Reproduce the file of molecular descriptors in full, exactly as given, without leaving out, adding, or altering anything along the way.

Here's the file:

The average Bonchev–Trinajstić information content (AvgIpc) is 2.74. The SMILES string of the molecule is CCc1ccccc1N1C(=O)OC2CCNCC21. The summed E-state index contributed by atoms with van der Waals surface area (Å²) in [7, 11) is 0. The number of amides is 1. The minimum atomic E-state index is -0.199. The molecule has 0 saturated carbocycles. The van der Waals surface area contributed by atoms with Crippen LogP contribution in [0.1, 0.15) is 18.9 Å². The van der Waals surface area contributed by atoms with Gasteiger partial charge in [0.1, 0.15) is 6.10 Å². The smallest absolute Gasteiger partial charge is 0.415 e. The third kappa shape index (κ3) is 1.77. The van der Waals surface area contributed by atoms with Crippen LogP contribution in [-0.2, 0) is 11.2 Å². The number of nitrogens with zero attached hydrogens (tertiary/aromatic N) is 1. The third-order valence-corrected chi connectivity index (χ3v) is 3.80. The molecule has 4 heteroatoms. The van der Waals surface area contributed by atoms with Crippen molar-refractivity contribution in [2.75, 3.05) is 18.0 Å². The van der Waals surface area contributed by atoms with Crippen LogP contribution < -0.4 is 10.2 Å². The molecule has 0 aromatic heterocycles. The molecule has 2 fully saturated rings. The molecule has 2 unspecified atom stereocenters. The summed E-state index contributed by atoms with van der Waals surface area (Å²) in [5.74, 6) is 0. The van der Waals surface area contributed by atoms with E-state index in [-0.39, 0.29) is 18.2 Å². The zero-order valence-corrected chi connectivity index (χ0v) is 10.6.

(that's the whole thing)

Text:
The average Bonchev–Trinajstić information content (AvgIpc) is 2.74. The SMILES string of the molecule is CCc1ccccc1N1C(=O)OC2CCNCC21. The summed E-state index contributed by atoms with van der Waals surface area (Å²) in [7, 11) is 0. The number of amides is 1. The minimum atomic E-state index is -0.199. The molecule has 0 saturated carbocycles. The van der Waals surface area contributed by atoms with Crippen LogP contribution in [0.1, 0.15) is 18.9 Å². The van der Waals surface area contributed by atoms with Gasteiger partial charge in [0.1, 0.15) is 6.10 Å². The smallest absolute Gasteiger partial charge is 0.415 e. The third kappa shape index (κ3) is 1.77. The van der Waals surface area contributed by atoms with Crippen LogP contribution in [-0.2, 0) is 11.2 Å². The number of nitrogens with zero attached hydrogens (tertiary/aromatic N) is 1. The third-order valence-corrected chi connectivity index (χ3v) is 3.80. The molecule has 4 heteroatoms. The van der Waals surface area contributed by atoms with Crippen molar-refractivity contribution in [2.75, 3.05) is 18.0 Å². The van der Waals surface area contributed by atoms with Crippen LogP contribution < -0.4 is 10.2 Å². The molecule has 0 aromatic heterocycles. The molecule has 2 fully saturated rings. The molecule has 2 unspecified atom stereocenters. The summed E-state index contributed by atoms with van der Waals surface area (Å²) in [5.74, 6) is 0. The van der Waals surface area contributed by atoms with E-state index in [-0.39, 0.29) is 18.2 Å². The zero-order valence-corrected chi connectivity index (χ0v) is 10.6.